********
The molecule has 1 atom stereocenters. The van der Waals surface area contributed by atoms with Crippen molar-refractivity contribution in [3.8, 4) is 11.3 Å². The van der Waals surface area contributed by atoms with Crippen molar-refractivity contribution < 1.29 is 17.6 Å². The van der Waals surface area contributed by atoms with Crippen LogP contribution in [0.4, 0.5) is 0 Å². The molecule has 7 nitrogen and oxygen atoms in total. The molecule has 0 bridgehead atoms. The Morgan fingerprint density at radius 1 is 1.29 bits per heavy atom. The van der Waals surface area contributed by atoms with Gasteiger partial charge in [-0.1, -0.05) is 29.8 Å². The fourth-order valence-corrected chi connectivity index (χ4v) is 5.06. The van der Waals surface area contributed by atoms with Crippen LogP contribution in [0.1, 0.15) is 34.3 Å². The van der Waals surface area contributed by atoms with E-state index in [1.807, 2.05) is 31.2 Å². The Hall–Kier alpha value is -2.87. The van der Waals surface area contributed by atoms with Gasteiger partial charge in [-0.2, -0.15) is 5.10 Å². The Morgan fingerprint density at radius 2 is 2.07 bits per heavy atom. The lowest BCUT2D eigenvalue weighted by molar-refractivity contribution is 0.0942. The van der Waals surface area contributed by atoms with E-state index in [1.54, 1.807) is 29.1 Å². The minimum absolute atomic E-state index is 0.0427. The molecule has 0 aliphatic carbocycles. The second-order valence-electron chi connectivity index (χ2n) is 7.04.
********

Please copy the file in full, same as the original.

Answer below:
The molecule has 1 atom stereocenters. The van der Waals surface area contributed by atoms with Crippen molar-refractivity contribution in [3.8, 4) is 11.3 Å². The van der Waals surface area contributed by atoms with Crippen molar-refractivity contribution < 1.29 is 17.6 Å². The van der Waals surface area contributed by atoms with Crippen LogP contribution in [0.4, 0.5) is 0 Å². The molecule has 7 nitrogen and oxygen atoms in total. The molecule has 0 bridgehead atoms. The Morgan fingerprint density at radius 1 is 1.29 bits per heavy atom. The van der Waals surface area contributed by atoms with Gasteiger partial charge in [-0.1, -0.05) is 29.8 Å². The fourth-order valence-corrected chi connectivity index (χ4v) is 5.06. The van der Waals surface area contributed by atoms with Crippen LogP contribution in [0.1, 0.15) is 34.3 Å². The van der Waals surface area contributed by atoms with E-state index in [1.807, 2.05) is 31.2 Å². The Hall–Kier alpha value is -2.87. The van der Waals surface area contributed by atoms with Gasteiger partial charge in [-0.2, -0.15) is 5.10 Å². The Morgan fingerprint density at radius 2 is 2.07 bits per heavy atom. The lowest BCUT2D eigenvalue weighted by molar-refractivity contribution is 0.0942. The van der Waals surface area contributed by atoms with E-state index in [1.54, 1.807) is 29.1 Å². The minimum absolute atomic E-state index is 0.0427. The molecule has 0 aliphatic carbocycles. The second-order valence-electron chi connectivity index (χ2n) is 7.04.